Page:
Jiplet Container 0.0.9b review

by rbytes.net on

Jiplet is short for Java SIP Servlet

License: GPL (GNU General Public License)
File size: 0K
Developer: Amit Chatterjee
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Jiplet is short for Java SIP Servlet. Jiplet Container project is an open-source container for server-side SIP applications. An application developer can create a SIP application written in Java using the Jiplet API and deploy the application in the container.

The container provides a number of framework services including support for SIP message parsing and formatting, scoped variables, authentication and authroization, thread-pooling, logging, custom class loading, management interface, etc. It enables application developer to create server-side SIP applications using a component-based model similar to that envisioned by the J2EE architecture.

In fact, it fits very well with the J2EE paradigm for software development and deployment. The jiplet container software can either be run as a standalone Java application or deployed as a service residing in a J2EE server. When running as a J2EE service, the jiplet container can access many of the features offered by the J2EE server.

In addition, The jiplet container is built with the service provider model in mind. In this model, a service provider can host customized SIP applications from their customers in a secure manner similar to the servlet hosting offered by many service providers.

The jiplet container is very similar to a Java HTTP servlet container in concept. A Java HTTP servlet is a Java class that handles HTTP messages from web browsers. Similarly, a jiplet is a Java class that handles SIP messages from SIP user agents (SIP phones and SIP servers).

A servlet container like Apache Tomcat can host one or more web applications (contexts), each consisting of one or more servlets. Similarly, the jiplet container can host one or more SIP applications (contexts) consisting of one or more jiplets.

Similar to the servlet API authored by Sun Microsystems, the jiplet container provides a set of Java classes that jiplet applications extend or use. The services provided by these classes are very similar to those of the servlet API including scoped variables, request forwarding from one jiplet to another, etc.

As in a servlet container, new jiplet applications, or contexts, can be deployed using a zipped file called spr (war is the Java servlet terminology). Since there are differences between the HTTP and SIP protocols, the servlet and the jiplet containers have some notable differences.

However, the jiplet is not a formal specification like the servlet specification. It is also not an implementation of the SIP servlet specification (JSR 116) authored by Sun and its community of users. There are many similarities between the jiplet and the SIP servlet in terms of features. If you are familiar with SIP servlets, you will feel right at home with the jiplet container.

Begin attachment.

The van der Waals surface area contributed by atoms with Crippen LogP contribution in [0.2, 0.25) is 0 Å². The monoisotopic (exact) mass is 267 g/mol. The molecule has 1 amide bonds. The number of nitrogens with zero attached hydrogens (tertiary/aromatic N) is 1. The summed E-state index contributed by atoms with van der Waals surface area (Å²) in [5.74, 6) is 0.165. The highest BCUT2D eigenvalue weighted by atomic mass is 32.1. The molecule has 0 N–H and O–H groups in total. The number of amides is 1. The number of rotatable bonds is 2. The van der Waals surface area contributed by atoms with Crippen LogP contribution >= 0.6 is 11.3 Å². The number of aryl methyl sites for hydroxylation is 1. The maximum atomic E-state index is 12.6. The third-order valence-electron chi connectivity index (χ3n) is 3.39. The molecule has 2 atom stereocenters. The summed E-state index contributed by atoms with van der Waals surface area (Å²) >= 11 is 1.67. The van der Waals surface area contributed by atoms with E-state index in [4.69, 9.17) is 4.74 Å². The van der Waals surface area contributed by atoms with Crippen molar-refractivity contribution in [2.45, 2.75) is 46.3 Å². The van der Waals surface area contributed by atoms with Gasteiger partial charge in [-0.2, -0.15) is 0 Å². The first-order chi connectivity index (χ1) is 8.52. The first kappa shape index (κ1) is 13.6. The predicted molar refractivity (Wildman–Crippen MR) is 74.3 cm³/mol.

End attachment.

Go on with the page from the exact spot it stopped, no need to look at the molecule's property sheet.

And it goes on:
We are planning to continue developing the jiplet container based on feedback provided by that the open-source community. We are hoping that open-source developers will extend this tool and the specification instead of a committee.

Here are some key features of "Jiplet Container":
Open-source API for developing server-side SIP applications. Based on the JAIN-SIP API.
Offers component-based development model.
Servlet-like development and runtime environment.
Access to powerful JAIN-API from SIP applications.
JMX management interface for interfacing with management systems.
Web-based user interface for managing jiplet applications.
Support for scoped variables including application, session, request, transaction and dialog-scoped variables.
Support for forwarding SIP messages from one jiplet to another.
Container-managed authentication and authorization.
Support for application timers.
Can run as a standalone application or it can be integrated with JBOSS as a J2EE service.
Comprehensive support for the service-provider model.

What's New in This Release:
The Jiplet Console (system administration user interface) has been rewritten using the Google Web Toolkit (GWT).
The console now provides an easy to use interface taking full advantage of the rich user interface that GWT provides.
The directory structure of the project has been refactored to divide the project into logical components with the idea that each of these components can be treated as separate projects that can be built independently.
The automated tests for the project now work fully.
Several bugs that were found have been fixed.

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